Homeowner plugging nose due to stench from failing septic systemHomes that don’t connect to a municipal sewer system rely on a septic tank. Even with proper care, septic systems are only designed to last anywhere from 20 to 40 years. The exact life expectancy of a septic system will vary. In addition to how often and how well it is maintained, factors contributing to the longevity of a septic system include the type of system, the condition of the surrounding soil, and how often homeowners use it.

Septic systems often display warning signs indicating they are nearly at the end of their lifespan. Arrow Sewer & Drain provides septic tank decommissioning and city sewer hookup services for north and central New Jersey property owners. Here, we explain the signs that point to septic tank decommissioning.

Signs Your Septic System Is In Trouble

Here are some common indicators of septic tank problems:

Foul-Smelling Odors

In many cases, your nose will detect a problem with your septic tank before your eyes will. Failing septic systems often produce a persistent foul odor that can make its way throughout your home. The odor typically comes from drains and the outdoor area where the septic system is located. This warning sign can indicate a blockage somewhere within the system or that the system is failing and needs replacing.

Contamination of Well Water

Septic system failure will commonly result in sewage seeping into your yard. While the sewage acts as a natural fertilizer and is great for the plant life and grass on your property, it can also make its way into the groundwater. When this happens, contamination is a major cause for concern.

Septic tanks that produce well water after aging or damage can contain several concerning contaminants, including dangerous bacteria, nitrite, and high nitrates. Property owners should address concerns with their septic system as soon as possible to prevent this from happening and endangering others.

Frequent Septic System Failures

Does your septic system continuously fail? If so, it may be time for an upgrade. Failures such as backed-up pipes and slow-moving drains indicate your septic system is beginning to break down. If the problem worsens without being addressed, raw sewage could start backing up into your toilet.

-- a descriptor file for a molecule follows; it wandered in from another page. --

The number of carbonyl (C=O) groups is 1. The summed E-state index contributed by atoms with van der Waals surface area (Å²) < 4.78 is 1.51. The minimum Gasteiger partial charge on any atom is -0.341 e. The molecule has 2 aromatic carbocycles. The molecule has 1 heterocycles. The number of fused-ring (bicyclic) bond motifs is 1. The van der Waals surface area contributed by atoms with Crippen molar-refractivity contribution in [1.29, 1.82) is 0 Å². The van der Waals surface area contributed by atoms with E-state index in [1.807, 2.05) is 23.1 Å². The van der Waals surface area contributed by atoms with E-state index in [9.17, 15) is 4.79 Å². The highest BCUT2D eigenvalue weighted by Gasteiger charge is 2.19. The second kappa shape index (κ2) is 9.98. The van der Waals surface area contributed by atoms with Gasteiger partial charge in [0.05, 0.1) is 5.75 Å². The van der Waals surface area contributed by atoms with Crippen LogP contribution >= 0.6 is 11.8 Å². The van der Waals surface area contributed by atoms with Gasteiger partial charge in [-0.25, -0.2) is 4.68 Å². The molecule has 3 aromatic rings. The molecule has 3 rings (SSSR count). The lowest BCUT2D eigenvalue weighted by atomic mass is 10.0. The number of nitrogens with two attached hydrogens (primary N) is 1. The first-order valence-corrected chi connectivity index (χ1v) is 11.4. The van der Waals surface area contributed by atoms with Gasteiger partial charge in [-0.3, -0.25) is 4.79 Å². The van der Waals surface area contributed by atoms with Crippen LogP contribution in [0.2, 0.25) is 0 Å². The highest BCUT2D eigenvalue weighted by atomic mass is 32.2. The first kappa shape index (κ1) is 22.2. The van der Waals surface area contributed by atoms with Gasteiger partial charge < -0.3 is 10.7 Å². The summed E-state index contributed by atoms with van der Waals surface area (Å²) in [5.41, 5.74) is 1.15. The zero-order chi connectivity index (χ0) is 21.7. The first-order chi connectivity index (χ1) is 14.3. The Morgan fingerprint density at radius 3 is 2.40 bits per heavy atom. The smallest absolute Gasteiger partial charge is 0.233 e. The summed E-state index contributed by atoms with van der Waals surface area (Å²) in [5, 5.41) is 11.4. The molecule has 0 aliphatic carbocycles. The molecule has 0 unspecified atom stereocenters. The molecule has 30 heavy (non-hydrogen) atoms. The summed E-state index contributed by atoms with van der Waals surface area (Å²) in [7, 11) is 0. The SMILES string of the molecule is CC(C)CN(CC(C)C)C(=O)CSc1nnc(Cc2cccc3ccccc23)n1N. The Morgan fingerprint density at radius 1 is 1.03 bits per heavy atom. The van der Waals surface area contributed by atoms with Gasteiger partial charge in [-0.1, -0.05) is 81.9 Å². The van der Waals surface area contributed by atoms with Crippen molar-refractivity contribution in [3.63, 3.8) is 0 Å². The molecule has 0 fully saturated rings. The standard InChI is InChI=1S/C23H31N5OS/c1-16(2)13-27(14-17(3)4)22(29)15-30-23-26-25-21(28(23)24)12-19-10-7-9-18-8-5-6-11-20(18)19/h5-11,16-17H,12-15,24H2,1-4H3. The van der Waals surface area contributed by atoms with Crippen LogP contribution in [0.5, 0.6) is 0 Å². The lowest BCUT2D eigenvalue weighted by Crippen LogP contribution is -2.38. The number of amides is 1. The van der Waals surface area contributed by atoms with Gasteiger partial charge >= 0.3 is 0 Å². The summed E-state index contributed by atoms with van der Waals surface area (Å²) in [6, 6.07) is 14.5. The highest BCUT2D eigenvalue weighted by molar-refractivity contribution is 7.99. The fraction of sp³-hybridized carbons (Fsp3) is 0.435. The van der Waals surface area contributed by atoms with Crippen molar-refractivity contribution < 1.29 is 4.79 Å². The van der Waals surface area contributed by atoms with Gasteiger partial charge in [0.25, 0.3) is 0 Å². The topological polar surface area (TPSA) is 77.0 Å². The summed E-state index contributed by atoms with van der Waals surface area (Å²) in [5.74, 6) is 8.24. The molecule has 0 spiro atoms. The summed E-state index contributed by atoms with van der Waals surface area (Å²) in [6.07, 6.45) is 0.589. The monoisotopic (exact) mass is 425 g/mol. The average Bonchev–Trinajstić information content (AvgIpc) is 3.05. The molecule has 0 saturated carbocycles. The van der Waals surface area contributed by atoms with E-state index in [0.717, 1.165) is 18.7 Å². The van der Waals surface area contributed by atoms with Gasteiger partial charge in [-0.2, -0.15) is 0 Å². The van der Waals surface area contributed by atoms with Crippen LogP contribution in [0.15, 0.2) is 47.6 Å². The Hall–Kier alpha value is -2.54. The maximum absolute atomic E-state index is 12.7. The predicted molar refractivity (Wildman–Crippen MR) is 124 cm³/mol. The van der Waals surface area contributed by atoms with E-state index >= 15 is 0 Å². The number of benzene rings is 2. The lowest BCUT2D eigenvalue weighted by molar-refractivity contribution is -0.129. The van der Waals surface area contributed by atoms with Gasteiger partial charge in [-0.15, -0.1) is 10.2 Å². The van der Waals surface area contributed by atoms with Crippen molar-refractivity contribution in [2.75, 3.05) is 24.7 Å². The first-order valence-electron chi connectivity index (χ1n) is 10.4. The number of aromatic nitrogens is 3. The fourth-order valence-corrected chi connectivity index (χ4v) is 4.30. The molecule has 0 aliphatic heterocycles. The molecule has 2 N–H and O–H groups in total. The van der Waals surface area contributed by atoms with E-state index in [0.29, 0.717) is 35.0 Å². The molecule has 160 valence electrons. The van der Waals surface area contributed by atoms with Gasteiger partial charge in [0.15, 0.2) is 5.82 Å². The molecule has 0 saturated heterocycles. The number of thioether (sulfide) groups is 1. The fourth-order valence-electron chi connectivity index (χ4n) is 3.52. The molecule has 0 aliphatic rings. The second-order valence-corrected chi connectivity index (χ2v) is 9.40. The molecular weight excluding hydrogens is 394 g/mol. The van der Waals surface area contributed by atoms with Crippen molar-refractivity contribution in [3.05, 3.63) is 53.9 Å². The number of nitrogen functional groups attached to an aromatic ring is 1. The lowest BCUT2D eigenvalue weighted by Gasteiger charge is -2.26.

Continuous Increase in Maintenance Costs

Regular maintenance is normal for your septic tank, and it extends the longevity of your system. However, the need for continuous maintenance can signal that replacement is warranted. Property owners may be better off replacing their systems altogether than applying short-term solutions. Property owners who are reluctant to decommission their system due to concerns about cost might end up paying more for repair services in the long run.

Structural Damage to the Septic Tank

The need for septic system decommissioning can depend on the structural integrity of the tank. Septic tanks are made from durable materials and designed to last. However, they can still experience structural damage, resulting in septic system failures. If this happens, property owners must have their septic tanks decommissioned.

Learn More About Septic Tank Decommissioning

No matter how well you maintain your septic system, it will eventually need to be decommissioned and replaced. Property owners should choose this course of action before systems fail completely. Residents in north and central New Jersey wishing to learn more about the condition of their system should turn to the professionals at Arrow Sewer & Drain. Specializing in septic tank removal and other sewer and drain services, we can help you determine whether or not it’s time to decommission your septic tank.

If you have concerns about your septic tank, contact us today at Arrow Sewer & Drain.

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